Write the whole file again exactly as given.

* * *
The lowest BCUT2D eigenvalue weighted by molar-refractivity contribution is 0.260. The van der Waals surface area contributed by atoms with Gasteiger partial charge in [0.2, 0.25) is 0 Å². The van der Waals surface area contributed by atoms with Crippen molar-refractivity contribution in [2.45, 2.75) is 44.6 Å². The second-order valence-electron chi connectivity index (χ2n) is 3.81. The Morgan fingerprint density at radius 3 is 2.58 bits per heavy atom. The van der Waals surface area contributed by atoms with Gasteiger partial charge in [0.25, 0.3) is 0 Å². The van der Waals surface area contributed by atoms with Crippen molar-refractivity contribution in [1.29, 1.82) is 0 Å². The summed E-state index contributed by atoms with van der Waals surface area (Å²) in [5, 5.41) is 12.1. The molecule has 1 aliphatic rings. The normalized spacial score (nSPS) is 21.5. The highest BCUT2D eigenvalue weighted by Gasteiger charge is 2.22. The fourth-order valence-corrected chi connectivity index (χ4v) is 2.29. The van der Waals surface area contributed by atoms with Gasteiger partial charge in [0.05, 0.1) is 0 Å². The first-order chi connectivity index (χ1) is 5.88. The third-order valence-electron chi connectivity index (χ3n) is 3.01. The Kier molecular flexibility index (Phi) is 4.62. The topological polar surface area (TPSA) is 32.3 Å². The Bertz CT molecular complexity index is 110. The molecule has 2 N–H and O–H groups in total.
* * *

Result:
The lowest BCUT2D eigenvalue weighted by molar-refractivity contribution is 0.260. The van der Waals surface area contributed by atoms with Gasteiger partial charge in [0.2, 0.25) is 0 Å². The van der Waals surface area contributed by atoms with Crippen molar-refractivity contribution in [2.45, 2.75) is 44.6 Å². The second-order valence-electron chi connectivity index (χ2n) is 3.81. The Morgan fingerprint density at radius 3 is 2.58 bits per heavy atom. The van der Waals surface area contributed by atoms with Gasteiger partial charge in [0.25, 0.3) is 0 Å². The van der Waals surface area contributed by atoms with Crippen molar-refractivity contribution in [1.29, 1.82) is 0 Å². The summed E-state index contributed by atoms with van der Waals surface area (Å²) in [5, 5.41) is 12.1. The molecule has 1 aliphatic rings. The normalized spacial score (nSPS) is 21.5. The highest BCUT2D eigenvalue weighted by Gasteiger charge is 2.22. The fourth-order valence-corrected chi connectivity index (χ4v) is 2.29. The van der Waals surface area contributed by atoms with Gasteiger partial charge in [0.05, 0.1) is 0 Å². The first-order chi connectivity index (χ1) is 5.88. The third-order valence-electron chi connectivity index (χ3n) is 3.01. The Kier molecular flexibility index (Phi) is 4.62. The topological polar surface area (TPSA) is 32.3 Å². The Bertz CT molecular complexity index is 110. The molecule has 2 N–H and O–H groups in total.